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Session 4

Network Slicing and 5G

Conference
12:01 AM — 11:59 PM EEST
Local
Jun 15 Mon, 5:01 PM — 4:59 PM EDT

Servicing Inelasticity, Leasing Resources and Pricing in 5G Networks

Apostolos Apostolaras (University of Thessaly and CERTH, Greece), Kostas Chounos (University of Thessaly and CERTH, Greece), Leandros Tassiulas (Yale University, USA), and Thanasis Korakis (University of Thessaly and CERTH, Greece)

0
We consider the problem for mobile network operators (MNOs) of leasing resources, servicing and pricing mobile users, in the context of 5G systems that facilitate the use of software-defined radio access network (SD-RAN) and network function virtualization (NFV) technologies. We study the case where the service capability of a MNO cannot satisfy the total users’ demand who are characterized by inelastic behavior against the servicing rate that they experience. The MNO addresses this temporal depletion of its resources and acquires dynamically, through leasing, additional resources from an infrastructure provider (InP) to adequately comply with its mobile users’ demand. We model and analyze the interactions among the MNO, and the users, as a Stackelberg game. To model users’ inelastic behavior, we use a sigmoid utility function. Furthermore, we show the optimal pricing decisions when MNO’s supplying capacity satisfies users’ demand. Given an excess on MNO’s supplying capacity, we employ the generalized r-Lambert function to determine the optimal pricing. When MNO’s supplying capacity is not ample, we determine, besides pricing, an approximation of the optimal amount of the additional resources to purchase, given a leasing cost imposed by the InP. An interesting finding shows that the amount of additional resources to be purchased can be larger than the MNO’s minimum capacity gap. Simulation and testbed experimentation validate the feasibility of the proposed pricing and leasing scheme and demonstrate its practical application.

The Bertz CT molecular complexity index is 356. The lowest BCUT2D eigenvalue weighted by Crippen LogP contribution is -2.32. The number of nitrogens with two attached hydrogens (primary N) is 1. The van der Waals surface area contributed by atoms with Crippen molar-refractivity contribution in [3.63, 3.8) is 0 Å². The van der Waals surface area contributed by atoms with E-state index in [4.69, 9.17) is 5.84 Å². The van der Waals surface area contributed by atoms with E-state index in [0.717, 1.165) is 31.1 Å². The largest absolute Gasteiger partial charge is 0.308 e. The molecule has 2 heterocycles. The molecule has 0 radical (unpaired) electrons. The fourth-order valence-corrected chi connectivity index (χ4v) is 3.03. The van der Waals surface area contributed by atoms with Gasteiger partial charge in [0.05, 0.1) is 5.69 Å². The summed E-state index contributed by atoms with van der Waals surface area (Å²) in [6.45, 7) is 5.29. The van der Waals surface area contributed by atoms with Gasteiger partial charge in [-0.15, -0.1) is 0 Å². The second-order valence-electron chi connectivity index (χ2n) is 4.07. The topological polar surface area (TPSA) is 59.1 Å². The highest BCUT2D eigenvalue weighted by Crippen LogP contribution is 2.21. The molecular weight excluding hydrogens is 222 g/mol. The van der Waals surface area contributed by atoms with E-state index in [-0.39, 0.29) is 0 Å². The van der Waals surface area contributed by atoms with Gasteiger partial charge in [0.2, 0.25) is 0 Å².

Constrained Network Slicing Games: Achieving Service Guarantees and Network Efficiency

Jiaxiao Zheng (University of Texas at Austin, USA), Gustavo de Veciana (University of Texas at Austin, USA), and Albert Banchs (University Carlos III Madrid and IMDEA Networks, Spain),